Trust in UK Charities Low As Sector Sees Surge in Complaints
Friday, 6th July 2018 at 4:53 pm
The British public trusts charities less than “the man or woman on the street” according to new research.
Civil Society has reported that an upcoming report on public confidence in the sector, published biennially by the UK Charity Commission, is expected to show public trust in charities remains worryingly low.
It comes after the score in 2016 fell to 5.7 out of 10, the lowest since the commission began collecting the data in 2005.
Speaking at the ICAEW Charity Conference 2018, Charity Commission chief executive Helen Stephenson said the research showed the public trusted charities less than “the man or woman on the street”.
She said building public trust required charities to adhere to high standards of conduct and behaviour.
“Which in the case of charities includes being true to the purpose and mission, ethos and values,” Stephenson said.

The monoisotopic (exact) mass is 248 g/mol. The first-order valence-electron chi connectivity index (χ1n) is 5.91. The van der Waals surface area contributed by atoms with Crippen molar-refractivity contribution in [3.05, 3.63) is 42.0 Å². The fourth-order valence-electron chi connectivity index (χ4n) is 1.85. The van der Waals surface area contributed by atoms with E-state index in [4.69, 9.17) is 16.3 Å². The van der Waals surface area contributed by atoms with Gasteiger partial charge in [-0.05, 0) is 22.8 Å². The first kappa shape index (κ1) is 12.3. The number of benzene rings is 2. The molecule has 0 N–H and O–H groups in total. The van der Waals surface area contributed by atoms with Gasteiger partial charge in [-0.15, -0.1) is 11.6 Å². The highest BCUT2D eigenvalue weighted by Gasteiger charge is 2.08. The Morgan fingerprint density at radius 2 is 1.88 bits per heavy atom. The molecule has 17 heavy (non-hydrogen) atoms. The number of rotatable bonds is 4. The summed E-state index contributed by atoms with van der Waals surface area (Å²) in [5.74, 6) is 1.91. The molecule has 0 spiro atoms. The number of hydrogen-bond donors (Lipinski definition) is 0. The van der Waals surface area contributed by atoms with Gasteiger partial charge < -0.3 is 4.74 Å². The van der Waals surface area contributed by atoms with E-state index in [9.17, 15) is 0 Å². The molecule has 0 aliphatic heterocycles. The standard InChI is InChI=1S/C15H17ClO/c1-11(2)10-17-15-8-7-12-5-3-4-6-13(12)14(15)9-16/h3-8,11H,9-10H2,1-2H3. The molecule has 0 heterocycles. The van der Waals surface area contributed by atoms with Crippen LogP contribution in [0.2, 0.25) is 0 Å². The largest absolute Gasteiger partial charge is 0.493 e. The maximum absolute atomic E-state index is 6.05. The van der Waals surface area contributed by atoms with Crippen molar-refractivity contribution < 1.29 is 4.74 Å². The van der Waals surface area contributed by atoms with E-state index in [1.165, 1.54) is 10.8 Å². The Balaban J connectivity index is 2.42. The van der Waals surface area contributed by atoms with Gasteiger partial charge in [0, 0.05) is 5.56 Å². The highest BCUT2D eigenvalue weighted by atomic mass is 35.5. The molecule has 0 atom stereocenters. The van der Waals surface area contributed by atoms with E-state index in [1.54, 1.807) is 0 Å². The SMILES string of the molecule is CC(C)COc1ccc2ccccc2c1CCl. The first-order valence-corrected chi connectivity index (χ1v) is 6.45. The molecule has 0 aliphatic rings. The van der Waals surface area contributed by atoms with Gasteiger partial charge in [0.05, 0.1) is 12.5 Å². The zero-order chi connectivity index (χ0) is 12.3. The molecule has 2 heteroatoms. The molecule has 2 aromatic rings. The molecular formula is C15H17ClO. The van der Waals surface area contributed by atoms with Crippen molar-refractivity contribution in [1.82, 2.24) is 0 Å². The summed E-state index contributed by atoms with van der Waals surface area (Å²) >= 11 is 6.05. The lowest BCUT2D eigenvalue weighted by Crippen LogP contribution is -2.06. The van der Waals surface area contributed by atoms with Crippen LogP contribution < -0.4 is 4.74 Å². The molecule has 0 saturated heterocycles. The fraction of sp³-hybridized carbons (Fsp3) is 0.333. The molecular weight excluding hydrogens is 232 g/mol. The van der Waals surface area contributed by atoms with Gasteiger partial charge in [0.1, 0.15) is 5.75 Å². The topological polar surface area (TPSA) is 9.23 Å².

“Demonstrating that everything it does helps to achieve its mission and nothing that it does detracts from that mission or ethos. In other words, we are who we say we are.”
It comes as the charity watchdog recently revealed it had received more than 1,100 complaints about the way foreign aid agencies dealt with sex abuse allegations since the Oxfam scandal broke in February.
The commission said it had received 1,152 reports of “serious safeguarding incidents” in just four months, compared with 1,210 in the whole of 2016/17.
It said it had opened a total of 734 new cases relating to safeguarding concerns since the Oxfam sexual misconduct scandal emerged.
Meanwhile Stephenson has called to make it a legal requirement for charities to report serious incidents to the commission.
While giving evidence to the International Aid Committee’s inquiry into sexual exploitation in the aid sector, Stephenson said that currently the serious incident reporting programme “has been voluntary” and the commission was unable to enforce it.
She suggested this change could help improve public trust in charities, making them more transparent.
“The more charities are transparent the more they are able to increase public trust and confidence,” she said.